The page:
Stephen M. McHugh, MD1; Robert H. Boretsky, MD2; Michael L. Boisen, MD1; Kathirvel Subramaniam, MD MPH3
- Clinical Assistant Professor, Department of Anesthesia and Critical Care, University of Pittsburgh, Pittsburgh, PA
- Clinical Associate Professor, Department of Anesthesia and Critical Care, University of Pittsburgh, Pittsburgh, PA
- Associate Professor, Department of Anesthesia and Critical Care, University of Pittsburgh, Pittsburgh, PA
A 48-year-old female with history of anxiety presented to the emergency department with a painful, cold, and discolored left lower extremity. She also reported fatigue for several weeks and recently had started taking escitalopram for anxiety surrounding psychosocial problems. A chest radiograph showed small bilateral pleural effusions, bibasilar opacities, and an enlarged cardiac silhouette—all new compared to a prior study. An electrocardiogram (ECG) showed sinus rhythm with anterolateral Q-waves not present on a historical ECG. Serum troponin was normal. A transthoracic echocardiogram (TTE) ordered for syncope less than 1 year prior was normal. Vascular surgery was consulted and scheduled the patient for emergency lower extremity thrombectomy.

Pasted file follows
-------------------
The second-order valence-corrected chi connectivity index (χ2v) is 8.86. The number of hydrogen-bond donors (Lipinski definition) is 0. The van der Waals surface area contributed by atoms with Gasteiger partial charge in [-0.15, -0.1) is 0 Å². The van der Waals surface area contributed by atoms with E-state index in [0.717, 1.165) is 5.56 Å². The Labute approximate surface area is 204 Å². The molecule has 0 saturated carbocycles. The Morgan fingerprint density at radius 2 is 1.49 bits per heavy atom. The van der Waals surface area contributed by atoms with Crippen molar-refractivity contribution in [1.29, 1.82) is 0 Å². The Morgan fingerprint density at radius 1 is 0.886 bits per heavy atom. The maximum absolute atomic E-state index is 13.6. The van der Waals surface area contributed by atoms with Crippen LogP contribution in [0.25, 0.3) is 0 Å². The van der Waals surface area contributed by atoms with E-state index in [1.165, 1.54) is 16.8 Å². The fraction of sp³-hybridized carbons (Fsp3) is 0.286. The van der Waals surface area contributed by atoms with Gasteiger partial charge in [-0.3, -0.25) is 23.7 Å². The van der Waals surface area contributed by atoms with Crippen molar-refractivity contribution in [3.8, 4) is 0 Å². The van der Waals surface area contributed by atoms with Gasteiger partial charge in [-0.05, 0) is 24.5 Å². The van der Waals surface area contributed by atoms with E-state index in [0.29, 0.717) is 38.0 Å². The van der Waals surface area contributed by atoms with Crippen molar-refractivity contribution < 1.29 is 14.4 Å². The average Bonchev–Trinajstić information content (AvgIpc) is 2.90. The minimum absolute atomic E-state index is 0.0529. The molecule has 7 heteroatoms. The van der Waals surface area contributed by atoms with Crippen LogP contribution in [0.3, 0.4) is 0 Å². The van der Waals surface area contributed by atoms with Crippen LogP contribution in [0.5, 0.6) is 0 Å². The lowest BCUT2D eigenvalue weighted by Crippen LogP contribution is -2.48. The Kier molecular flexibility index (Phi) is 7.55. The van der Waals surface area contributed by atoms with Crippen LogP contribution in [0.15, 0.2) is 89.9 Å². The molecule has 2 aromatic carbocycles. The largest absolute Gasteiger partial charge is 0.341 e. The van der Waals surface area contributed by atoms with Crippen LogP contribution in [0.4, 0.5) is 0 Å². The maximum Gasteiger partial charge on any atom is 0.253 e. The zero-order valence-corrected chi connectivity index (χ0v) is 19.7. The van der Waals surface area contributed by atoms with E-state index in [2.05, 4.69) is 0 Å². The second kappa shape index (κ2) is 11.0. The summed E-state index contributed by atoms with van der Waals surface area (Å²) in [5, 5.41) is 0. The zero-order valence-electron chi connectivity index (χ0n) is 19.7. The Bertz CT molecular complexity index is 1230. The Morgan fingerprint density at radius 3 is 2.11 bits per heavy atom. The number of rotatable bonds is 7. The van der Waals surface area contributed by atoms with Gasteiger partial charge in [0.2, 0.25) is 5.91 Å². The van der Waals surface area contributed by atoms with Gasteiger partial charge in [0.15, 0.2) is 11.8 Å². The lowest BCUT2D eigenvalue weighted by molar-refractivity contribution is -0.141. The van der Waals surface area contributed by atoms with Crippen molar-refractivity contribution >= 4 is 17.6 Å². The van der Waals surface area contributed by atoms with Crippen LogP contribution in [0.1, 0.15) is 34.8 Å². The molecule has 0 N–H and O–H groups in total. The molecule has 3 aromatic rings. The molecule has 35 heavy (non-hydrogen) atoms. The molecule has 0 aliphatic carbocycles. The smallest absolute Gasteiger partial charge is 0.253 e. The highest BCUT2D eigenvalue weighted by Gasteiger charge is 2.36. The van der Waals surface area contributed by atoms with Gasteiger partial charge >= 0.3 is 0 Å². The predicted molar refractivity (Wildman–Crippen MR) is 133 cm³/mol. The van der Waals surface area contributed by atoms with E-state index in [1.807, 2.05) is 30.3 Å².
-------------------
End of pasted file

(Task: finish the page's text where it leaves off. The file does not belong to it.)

On entry to the operating room, heart rate was 125 beats/minute, blood pressure 135/95 mmHg, and SpO2 77%. Because of her abnormal vital signs, chest X ray, and ECG, the anesthesiologist performed focused TTE (Video 1). Patient also had transesophageal echocardiogram (TEE) subsequently (Video 2).
- The TTE image is consistent with which of the following diagnoses?
- Acute myocardial infarction
- Chronic non-ischemic cardiomyopathy
- Apical hypertrophic cardiomyopathy
- Stress-induced cardiomyopathy
- What is the best management option at this point?
- Postpone surgery; immediate cardiac catheterization and percutaneous coronary intervention
- Proceed with surgery for ischemic leg; medical management of cardiac problem; invasive hemodynamic monitoring
- Impella insertion for stabilization of hemodynamics before surgery
- Cardiology consultation to confirm your TTE findings
- All of the following are the characteristic features of this clinical entity except
- Presence of a transient abnormality in left ventricular wall motion beyond a single coronary artery perfusion territory
- Absence of obstructive coronary artery disease or angiographic evidence of acute plaque rupture
- New ECG abnormalities (ST elevation or T wave inversion) or modest elevation in troponin
- Confirmation of diagnosis of myocarditis is mandatory.